2. Connolly, D., Lund, H., Mathiesen, B. V., & Leahy, M. (2010). A review of computer tools for analysing the integration of renewable energy into various energy systems. Applied Energy, 87, 1059–1082.CrossRefGoogle Scholar
  3. Energy Information Agency. (2009). International energy outlook 2009. OE/EIA-0484(2009) available on the web at www.eia.doe.gov/oiaf/ieo/index.html (Accessed July 2010).
  4. ENEA. (2009). Italian energy and environment report, 2007–2008, available on the web at http://www.enea.it/produzione_scientifica/volumi/REA_2007/REA2007_Dati_Prima.html#nazionali (Last Accessed July 2010).
  5. Fthenakis, V., Mason, J. E., & Zweibel, K. (2009). The technical, geographical, and economic feasibility for solar energy to supply the energy needs of the US. Energy Policy, 37, 387–399.CrossRefGoogle Scholar
  6. Frangopoulos, C., von Spakovsky, M., & Sciubba, E. (2002). A brief review of methods for the design and synthesis optimization of energy systems. International Journal of Applied Thermodynamics, 5, 151–160.Google Scholar
  7. Greenblatt, J. B., Succar, S., Denkenberger, D. C., Williams, R. H., & Socolow, R. H. (2007). Baseload wind energy: Modeling the competition between gas turbines and compressed air energy storage for supplemental generation. Energy Policy, 35, 1474–1492.CrossRefGoogle Scholar
  8. Henning, D. (1997). MODEST—An energy-system optimisation model applicable to local utilities and countries. Energy, 22, 1135–1150.CrossRefGoogle Scholar
  9. Hoogwijk, M., van Vuuren, D., de Vries, B., & Turkenburg, W. (2007). Exploring the impact on cost and electricity production of high penetration levels of intermittent electricity in OECD Europe and the USA, results for wind energy. Energy, 32, 1381–1402.CrossRefGoogle Scholar
  10. Lund, H., & Clark, W. W. (2002). Management of fluctuations in wind power and CHP comparing two possible Danish strategies. Energy, 27, 471–483.CrossRefGoogle Scholar
  11. Lund, H. (2005). Large-scale integration of wind power into different energy systems. Energy, 30, 2402–2412.CrossRefGoogle Scholar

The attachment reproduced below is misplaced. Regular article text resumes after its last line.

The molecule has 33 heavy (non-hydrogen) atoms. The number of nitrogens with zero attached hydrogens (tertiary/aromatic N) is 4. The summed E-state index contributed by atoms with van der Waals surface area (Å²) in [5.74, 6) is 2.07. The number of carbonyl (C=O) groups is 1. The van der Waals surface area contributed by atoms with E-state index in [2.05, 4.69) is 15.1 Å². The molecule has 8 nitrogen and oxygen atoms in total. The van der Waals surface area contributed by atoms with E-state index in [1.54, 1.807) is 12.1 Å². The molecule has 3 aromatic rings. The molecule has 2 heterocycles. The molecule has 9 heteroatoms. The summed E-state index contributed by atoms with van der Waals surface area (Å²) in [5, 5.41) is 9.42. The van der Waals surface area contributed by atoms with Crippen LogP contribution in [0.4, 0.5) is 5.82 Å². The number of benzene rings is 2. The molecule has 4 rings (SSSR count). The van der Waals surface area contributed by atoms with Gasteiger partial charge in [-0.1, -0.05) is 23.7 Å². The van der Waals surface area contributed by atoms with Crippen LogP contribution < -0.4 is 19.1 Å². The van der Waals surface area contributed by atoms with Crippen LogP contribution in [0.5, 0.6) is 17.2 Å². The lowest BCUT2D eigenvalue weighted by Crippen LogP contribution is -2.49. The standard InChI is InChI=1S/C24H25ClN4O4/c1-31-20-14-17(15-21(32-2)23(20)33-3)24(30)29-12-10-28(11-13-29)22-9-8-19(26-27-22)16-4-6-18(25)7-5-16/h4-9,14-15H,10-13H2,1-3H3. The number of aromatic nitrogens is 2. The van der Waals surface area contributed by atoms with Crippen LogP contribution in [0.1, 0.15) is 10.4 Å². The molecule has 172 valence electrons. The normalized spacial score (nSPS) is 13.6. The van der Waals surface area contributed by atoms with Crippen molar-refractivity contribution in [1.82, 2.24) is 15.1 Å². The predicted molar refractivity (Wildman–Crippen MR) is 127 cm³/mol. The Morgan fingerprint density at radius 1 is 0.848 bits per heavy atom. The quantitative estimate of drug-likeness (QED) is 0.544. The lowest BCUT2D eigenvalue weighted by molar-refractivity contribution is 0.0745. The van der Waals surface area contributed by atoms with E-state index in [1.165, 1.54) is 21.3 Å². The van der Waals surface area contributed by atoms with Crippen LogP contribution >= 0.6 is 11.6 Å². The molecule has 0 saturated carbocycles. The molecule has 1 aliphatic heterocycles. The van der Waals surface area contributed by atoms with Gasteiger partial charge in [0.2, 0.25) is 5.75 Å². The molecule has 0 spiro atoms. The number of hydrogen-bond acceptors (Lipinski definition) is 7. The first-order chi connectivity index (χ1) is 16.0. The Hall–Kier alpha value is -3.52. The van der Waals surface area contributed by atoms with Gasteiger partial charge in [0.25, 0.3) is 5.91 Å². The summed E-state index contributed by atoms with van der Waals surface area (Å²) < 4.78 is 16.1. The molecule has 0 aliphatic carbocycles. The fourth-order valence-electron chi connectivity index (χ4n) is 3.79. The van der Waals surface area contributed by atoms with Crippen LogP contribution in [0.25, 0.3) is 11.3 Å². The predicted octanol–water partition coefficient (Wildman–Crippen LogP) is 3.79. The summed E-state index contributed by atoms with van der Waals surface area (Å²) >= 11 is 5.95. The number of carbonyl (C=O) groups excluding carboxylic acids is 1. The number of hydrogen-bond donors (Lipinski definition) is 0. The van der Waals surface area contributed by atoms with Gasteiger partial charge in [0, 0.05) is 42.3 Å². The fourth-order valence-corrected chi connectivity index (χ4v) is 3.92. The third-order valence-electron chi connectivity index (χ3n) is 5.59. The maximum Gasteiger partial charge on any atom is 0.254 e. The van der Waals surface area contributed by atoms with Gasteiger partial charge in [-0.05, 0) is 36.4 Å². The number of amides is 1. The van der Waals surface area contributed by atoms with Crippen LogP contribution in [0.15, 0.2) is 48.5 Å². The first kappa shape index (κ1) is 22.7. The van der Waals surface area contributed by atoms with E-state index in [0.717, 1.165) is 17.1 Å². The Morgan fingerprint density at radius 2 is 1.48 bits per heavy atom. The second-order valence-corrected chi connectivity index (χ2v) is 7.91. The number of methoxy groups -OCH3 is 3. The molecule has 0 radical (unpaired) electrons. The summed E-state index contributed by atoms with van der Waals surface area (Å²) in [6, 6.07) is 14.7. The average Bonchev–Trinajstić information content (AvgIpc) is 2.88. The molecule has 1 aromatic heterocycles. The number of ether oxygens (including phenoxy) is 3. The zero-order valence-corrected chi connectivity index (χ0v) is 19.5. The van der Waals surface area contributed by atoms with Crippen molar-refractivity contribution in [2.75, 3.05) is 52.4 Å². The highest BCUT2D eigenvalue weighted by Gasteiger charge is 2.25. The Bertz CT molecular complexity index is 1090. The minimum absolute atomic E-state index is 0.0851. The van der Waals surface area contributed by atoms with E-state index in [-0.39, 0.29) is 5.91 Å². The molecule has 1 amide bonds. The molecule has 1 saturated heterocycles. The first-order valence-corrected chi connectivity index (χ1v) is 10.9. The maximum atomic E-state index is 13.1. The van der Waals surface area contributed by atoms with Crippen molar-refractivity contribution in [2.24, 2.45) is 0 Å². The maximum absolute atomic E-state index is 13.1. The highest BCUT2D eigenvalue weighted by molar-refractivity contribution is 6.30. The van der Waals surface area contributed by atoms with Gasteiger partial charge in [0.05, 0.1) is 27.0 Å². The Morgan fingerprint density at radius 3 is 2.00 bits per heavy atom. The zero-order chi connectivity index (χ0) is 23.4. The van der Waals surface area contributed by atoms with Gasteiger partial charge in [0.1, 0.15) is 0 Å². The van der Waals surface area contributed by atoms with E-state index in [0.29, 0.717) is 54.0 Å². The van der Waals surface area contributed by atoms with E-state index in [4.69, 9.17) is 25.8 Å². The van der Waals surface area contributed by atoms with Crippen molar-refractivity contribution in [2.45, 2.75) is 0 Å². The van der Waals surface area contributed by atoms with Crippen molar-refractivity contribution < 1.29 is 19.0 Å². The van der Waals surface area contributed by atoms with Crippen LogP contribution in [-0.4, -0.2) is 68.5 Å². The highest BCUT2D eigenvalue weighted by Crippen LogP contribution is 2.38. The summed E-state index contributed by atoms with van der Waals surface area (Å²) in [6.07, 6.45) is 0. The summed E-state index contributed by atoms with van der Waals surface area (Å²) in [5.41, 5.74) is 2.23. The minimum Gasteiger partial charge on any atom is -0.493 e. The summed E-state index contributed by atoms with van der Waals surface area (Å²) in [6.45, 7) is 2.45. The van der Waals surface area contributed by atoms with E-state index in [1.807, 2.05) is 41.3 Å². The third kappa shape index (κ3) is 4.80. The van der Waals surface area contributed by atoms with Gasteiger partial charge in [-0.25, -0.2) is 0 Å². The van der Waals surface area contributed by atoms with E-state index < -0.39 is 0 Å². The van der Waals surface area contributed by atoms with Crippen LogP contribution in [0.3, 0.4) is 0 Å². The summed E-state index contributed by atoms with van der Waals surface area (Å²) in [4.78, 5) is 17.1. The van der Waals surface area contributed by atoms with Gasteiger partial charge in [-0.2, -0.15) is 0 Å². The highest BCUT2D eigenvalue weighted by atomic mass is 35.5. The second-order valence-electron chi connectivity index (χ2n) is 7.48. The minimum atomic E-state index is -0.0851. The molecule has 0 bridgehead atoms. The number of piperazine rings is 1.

12. Lund, H. (2009). Renewable energy systems—The choice and modeling of 100% renewable solutions. Burlington: Elsevier.Google Scholar
  13. Østergaard, P. A. (2008). Geographic aggregation and wind power output variance in Denmark. Energy, 33, 1453–1460.CrossRefGoogle Scholar
  14. Salg, G., & Lund, H. (2008). System behaviour of compressed-air energy-storage in Denmark with a high penetration of renewable energy sources. Applied Energy, 85, 182–189.CrossRefGoogle Scholar
  15. Salza, P. (2010). Strategies for optimization of energy production and utilization systems in presence of meaningful penetration of renewable energies, Master Thesis in Energy Engineering, University of Pisa, Italy (in Italian). http://etd.adm.unipi.it/theses/available/etd-01182010-140621/ (Accessed August 2010).
  16. Stadler, I. (2008). Power grid balancing of energy systems with high renewable energy penetration by demand response. Utilities Policy, 16, 90–98.CrossRefGoogle Scholar
  17. Terna Sp.A. (2010a). Electric system. Statistical data on electricity synthesis in Italy 2008: Gross maximum capacity of power plants in major countries of the world at 31 December 2007. http://www.terna.it/LinkClick.aspx?fileticket=7sOZrtBJvzE%3d&tabid=811 (Accessed April 2010).
  18. Terna S.p.A. (2010b). Electric system. Statistical data on electricity synthesis in Italy 2008: Loads of Italian Electric Power System. http://www.terna.it/LinkClick.aspx?fileticket=E80QiIDTCdE%3d&tabid=811 (Accessed April 2010).
  19. Wille-Haussmann, B., Erge, T., & Wittwer, C. (2010). Decentralised optimisation of cogeneration in virtual power plants. Solar Energy, 84, 604–611.CrossRefGoogle Scholar

Copyright information

© Springer Science+Business Media Dordrecht 2010

Authors and Affiliations

  1. 1.Dipartimento di Energetica “L. Poggi”Università di PisaPisaItaly

Personalised recommendations